When we got to the statue, another guy came out. He was one of the vendors. Our guide told us that the guy knew all the good places for pictures of the statue and, in return, would ask us to visit his shop later. He knew how to position everyone in the pictures to make it look like you were holding hands with the Jesus statue, things like that. And he did a really cool panorama shot where the 4 of us on the left side of the picture were pointing to the right...pointing at the 4 of us standing on the right side of the picture. With the statue in the background. We couldn't have done all that without the local's help, so seeing what he had to sell was worth it, I thought. And we bought a couple things. But we went into his shop after the tour of the area.

 

I don't think everyone who came up the mountain after us had tour guides because we didn't see hardly anyone while we were on our little hike. But there were a lot of people around the statue when we got back to that area. And a full cable car on the way down. So I don't think you have to have a guide. If we ever go back, I think we'll say we've been there before and know our way around, so we don't need a guide. And there's signs pointing to some of the landmarks.

 

Our guide didn't charge anything, but obviously accepted tips, which we gladly offered because he was great. So that's at your discretion.

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38 minutes ago, Organized Chaos said:

 

We weren't expecting a tour guide because we thought the only thing at the top of the mountain was the statue. He greeted us outside the cable car building when we got out of the taxi. He just introduced himself and told us he'd be our guide. Showed us where to buy the tickets and wait for the next car up the mountain. We assumed that's just how it worked. But like I said, we were glad he was with us because if he hadn't been, we probably would've never known there was a large garden and forest area to hike around. If I remember correctly, he was the only one there (who looked to be a guide) at the time. There might've been more later when the rest of the crowds came. We got off the ship, went right to the taxi loading area, and straight to the cable car. Other than the woman and her grandson who rode up the mountain with us, we were the first ones there. This is where our taxi driver waited for us, by the way.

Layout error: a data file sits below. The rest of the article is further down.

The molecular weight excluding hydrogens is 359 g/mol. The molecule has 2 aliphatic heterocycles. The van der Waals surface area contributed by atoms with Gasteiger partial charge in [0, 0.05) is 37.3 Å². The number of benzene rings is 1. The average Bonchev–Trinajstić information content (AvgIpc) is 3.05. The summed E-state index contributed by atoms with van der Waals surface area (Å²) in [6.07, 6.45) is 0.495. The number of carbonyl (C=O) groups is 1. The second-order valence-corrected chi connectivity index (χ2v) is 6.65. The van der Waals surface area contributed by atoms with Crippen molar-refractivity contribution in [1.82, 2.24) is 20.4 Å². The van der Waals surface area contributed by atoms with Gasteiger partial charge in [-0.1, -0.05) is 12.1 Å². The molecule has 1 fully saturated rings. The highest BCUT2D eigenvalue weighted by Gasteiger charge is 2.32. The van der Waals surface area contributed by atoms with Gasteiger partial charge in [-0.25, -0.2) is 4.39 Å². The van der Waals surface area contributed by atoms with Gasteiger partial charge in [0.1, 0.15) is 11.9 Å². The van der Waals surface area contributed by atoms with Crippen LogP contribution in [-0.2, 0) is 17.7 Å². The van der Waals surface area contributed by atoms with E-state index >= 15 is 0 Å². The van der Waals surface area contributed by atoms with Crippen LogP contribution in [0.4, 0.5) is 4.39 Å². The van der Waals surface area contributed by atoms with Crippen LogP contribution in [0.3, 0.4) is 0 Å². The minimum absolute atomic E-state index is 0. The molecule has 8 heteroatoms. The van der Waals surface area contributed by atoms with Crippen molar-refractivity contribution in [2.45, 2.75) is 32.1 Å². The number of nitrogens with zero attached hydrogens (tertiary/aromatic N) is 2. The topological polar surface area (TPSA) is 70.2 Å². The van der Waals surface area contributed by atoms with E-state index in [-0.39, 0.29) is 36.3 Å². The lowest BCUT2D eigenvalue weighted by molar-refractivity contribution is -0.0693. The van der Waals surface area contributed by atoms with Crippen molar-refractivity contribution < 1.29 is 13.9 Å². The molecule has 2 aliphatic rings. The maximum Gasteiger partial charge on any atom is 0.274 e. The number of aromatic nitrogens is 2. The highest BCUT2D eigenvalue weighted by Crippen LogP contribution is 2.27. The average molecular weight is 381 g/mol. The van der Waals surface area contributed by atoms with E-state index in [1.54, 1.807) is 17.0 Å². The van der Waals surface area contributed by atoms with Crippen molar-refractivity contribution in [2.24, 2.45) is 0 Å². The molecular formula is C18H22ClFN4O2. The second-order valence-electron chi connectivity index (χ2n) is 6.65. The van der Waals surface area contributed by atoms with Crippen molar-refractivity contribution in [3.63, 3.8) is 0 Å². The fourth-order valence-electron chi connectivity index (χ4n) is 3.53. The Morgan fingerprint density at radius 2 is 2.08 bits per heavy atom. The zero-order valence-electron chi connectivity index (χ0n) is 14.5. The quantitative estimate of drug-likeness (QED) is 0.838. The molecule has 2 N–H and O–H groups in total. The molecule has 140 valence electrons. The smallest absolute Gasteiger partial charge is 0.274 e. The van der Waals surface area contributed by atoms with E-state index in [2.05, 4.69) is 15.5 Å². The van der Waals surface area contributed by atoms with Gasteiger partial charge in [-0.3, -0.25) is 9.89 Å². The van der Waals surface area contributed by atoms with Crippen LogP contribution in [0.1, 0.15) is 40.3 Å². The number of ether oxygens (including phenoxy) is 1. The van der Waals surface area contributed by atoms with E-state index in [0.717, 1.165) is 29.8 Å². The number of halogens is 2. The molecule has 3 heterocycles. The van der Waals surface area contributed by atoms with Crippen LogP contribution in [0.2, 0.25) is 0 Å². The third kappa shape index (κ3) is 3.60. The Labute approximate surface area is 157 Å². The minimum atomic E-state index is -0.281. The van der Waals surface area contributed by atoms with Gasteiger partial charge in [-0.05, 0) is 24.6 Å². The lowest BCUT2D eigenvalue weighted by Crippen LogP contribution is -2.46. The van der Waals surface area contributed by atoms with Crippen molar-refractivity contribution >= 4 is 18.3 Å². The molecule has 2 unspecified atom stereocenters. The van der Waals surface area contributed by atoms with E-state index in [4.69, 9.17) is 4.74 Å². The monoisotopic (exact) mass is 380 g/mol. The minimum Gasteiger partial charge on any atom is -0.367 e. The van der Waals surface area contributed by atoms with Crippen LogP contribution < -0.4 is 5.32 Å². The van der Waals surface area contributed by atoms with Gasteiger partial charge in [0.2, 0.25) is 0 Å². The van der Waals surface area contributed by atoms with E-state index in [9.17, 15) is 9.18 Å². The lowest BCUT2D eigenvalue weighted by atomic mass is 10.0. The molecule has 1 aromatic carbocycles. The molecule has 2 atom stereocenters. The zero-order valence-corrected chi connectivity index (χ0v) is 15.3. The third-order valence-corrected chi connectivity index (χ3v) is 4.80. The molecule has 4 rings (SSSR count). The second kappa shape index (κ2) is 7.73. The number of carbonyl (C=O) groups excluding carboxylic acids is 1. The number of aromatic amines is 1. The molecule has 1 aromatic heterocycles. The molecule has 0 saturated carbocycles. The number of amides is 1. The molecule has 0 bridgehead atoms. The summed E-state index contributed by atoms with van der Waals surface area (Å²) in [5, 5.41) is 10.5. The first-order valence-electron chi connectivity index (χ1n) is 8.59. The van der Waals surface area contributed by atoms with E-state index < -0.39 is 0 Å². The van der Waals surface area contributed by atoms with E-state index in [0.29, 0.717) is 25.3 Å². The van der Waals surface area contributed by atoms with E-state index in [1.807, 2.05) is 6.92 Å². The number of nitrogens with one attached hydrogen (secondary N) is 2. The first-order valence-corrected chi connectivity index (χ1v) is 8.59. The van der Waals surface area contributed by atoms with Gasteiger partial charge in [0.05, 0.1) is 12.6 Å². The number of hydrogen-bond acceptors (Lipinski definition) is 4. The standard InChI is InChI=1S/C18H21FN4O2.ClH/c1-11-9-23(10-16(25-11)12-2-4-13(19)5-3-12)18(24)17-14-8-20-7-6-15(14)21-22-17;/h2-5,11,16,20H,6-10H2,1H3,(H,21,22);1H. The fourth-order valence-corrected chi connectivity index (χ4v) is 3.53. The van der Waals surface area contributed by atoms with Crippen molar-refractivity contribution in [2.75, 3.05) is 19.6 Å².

When we got to the statue, another guy came out. He was one of the vendors. Our guide told us that the guy knew all the good places for pictures of the statue and, in return, would ask us to visit his shop later. He knew how to position everyone in the pictures to make it look like you were holding hands with the Jesus statue, things like that. And he did a really cool panorama shot where the 4 of us on the left side of the picture were pointing to the right...pointing at the 4 of us standing on the right side of the picture. With the statue in the background. We couldn't have done all that without the local's help, so seeing what he had to sell was worth it, I thought. And we bought a couple things. But we went into his shop after the tour of the area.

 

I don't think everyone who came up the mountain after us had tour guides because we didn't see hardly anyone while we were on our little hike. But there were a lot of people around the statue when we got back to that area. And a full cable car on the way down. So I don't think you have to have a guide. If we ever go back, I think we'll say we've been there before and know our way around, so we don't need a guide. And there's signs pointing to some of the landmarks.